When I came down with a fever a few weeks ago and just couldn’t shake the sinus congestion that followed, I headed to the doctor I just recently started seeing. I had a pretty strange interaction with him a few months ago during my first visit, and this latest visit surely has to be my last. Here are some great highlights of the visit:
“With that hair you’ve got, I’m going to start calling you Johnny Weir.”
Let me be clear that my hair nor any other aspect of my appearance even remotely resembles Johnny Weir. Apparently the mere fact that I’m a gay man means my doctor has the right to equate me with the most ostentatious homosexual he sees in the public eye. I’m not betraying some personal distaste for the celebrity persona that Weir has constructed for himself; while I find him mildly irritating at times, he pushes all of us to question the various components of gender identity. His antics certainly would place in him a long line of celebrated figures if he were a woman, but based on my doctor’s comments below, he probably feels that Weir is the type of gay who shouldn’t be given a voice, and since during my two visits to this learned man he’s brought up my role as a gay male educator, I have to question the parallels he’s drawing and whether he’s subtly suggesting that I am on the Johnny Weir of our local high school, a school he’s constantly reminding me that his children will one day attend.
I’ve got a feeling your politics are way to the left and mine are on the opposite end of the spectrum.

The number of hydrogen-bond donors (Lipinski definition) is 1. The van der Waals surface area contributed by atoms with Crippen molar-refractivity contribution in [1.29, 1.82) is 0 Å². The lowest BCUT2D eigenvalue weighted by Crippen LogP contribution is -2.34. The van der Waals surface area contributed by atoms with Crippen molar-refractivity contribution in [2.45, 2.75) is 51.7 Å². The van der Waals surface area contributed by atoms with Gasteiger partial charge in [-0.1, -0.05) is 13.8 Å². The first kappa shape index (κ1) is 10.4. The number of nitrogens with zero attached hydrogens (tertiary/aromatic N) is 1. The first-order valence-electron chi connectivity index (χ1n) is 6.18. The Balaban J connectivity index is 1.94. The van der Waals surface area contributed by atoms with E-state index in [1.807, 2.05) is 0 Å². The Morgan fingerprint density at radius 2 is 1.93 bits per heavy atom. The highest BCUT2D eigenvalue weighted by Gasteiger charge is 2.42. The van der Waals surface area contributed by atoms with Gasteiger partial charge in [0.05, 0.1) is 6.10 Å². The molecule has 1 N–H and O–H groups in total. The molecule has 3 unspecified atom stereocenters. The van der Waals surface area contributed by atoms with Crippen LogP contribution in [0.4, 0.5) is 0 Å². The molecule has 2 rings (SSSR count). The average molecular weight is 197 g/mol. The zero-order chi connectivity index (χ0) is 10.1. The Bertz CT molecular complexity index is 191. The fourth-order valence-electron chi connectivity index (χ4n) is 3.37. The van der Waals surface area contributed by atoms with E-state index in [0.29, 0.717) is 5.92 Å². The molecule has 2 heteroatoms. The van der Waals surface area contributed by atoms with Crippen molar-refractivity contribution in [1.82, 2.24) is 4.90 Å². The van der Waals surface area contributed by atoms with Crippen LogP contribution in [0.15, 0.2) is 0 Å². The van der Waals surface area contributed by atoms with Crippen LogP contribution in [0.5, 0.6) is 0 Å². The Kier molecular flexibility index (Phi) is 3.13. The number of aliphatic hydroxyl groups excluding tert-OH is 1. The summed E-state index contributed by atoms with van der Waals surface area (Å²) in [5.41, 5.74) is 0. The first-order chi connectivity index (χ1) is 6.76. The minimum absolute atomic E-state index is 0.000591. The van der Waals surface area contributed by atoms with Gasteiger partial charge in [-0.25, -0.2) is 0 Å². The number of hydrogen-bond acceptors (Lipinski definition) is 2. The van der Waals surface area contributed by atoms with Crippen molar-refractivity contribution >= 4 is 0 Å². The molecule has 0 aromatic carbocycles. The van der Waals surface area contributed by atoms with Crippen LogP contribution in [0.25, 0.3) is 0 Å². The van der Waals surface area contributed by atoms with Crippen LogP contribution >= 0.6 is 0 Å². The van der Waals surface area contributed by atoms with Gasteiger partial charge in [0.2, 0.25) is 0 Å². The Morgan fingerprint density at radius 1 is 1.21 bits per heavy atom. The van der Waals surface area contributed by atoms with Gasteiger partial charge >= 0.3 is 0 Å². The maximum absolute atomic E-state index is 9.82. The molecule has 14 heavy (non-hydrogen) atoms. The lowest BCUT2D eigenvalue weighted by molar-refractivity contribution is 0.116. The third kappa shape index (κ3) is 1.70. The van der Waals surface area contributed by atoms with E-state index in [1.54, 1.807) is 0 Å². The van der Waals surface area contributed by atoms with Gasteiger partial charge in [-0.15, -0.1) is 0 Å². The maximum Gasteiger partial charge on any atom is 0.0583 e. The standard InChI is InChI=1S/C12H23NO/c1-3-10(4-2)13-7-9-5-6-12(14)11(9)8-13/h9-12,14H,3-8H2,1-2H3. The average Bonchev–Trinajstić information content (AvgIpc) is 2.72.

This was only my second visit with this man, the first one lasting about twenty minutes. In that short time, he has apparently intuited my political perspective, probably enumerating in his mind the items on my gay agenda that he opposes. And even if I am politically what he assumes me to be, it doesn’t really put me at ease to have my doctor suggest that he opposes many of my personal views.
You’ve got to be really careful; you can’t be seen hugging a male student.
As a high school English teacher, I believe there are seldom occasions when my students need a hug, but the insinuation here is that clearly any physical contact between me and a male student would be tantamount to molestation. Apparently, my doctor thinks I’m free and clear to get up close and personal with my female students.
I mean, you must have been bullied in school right?
No sir, in fact, I wasn’t bullied in school. I had a great time in high school. I lots of open and affirming friends who accepted for who I am. Sure, I struggled with my sexuality, and like many gay people, my friends figured it out long before I was ready to admit it, but no one belittled me because of my perceived or actual sexuality. No one stole my lunch money. In fact, I was elected to study body leadership, ran several clubs on campus, and supported by peers when I was outspoken in class. Growing up LGBT is still a tremendous struggle and there are lots of things we as a society can do to ease the process of coming out for adolescents, but don’t assume that everyone gay person was harassed by the quarter back of the football team and shoved in dumpsters after school.
This guy clearly does anything but set me at ease as a patient. His constant assumptions, insinuations, and generally inappropriate behavior leave me feeling tense and nervous. At this point, I barely remember the way he worked in these horrible suggestions and questions, and I’m hopeful that my attempts to act unperturbed worked in my favor. Perhaps I’ll work up the nerve to write a terse letter once I find a new doctor, although I’m sure it will do little to change the way this man feels about himself and the poor chumps who walk into his office.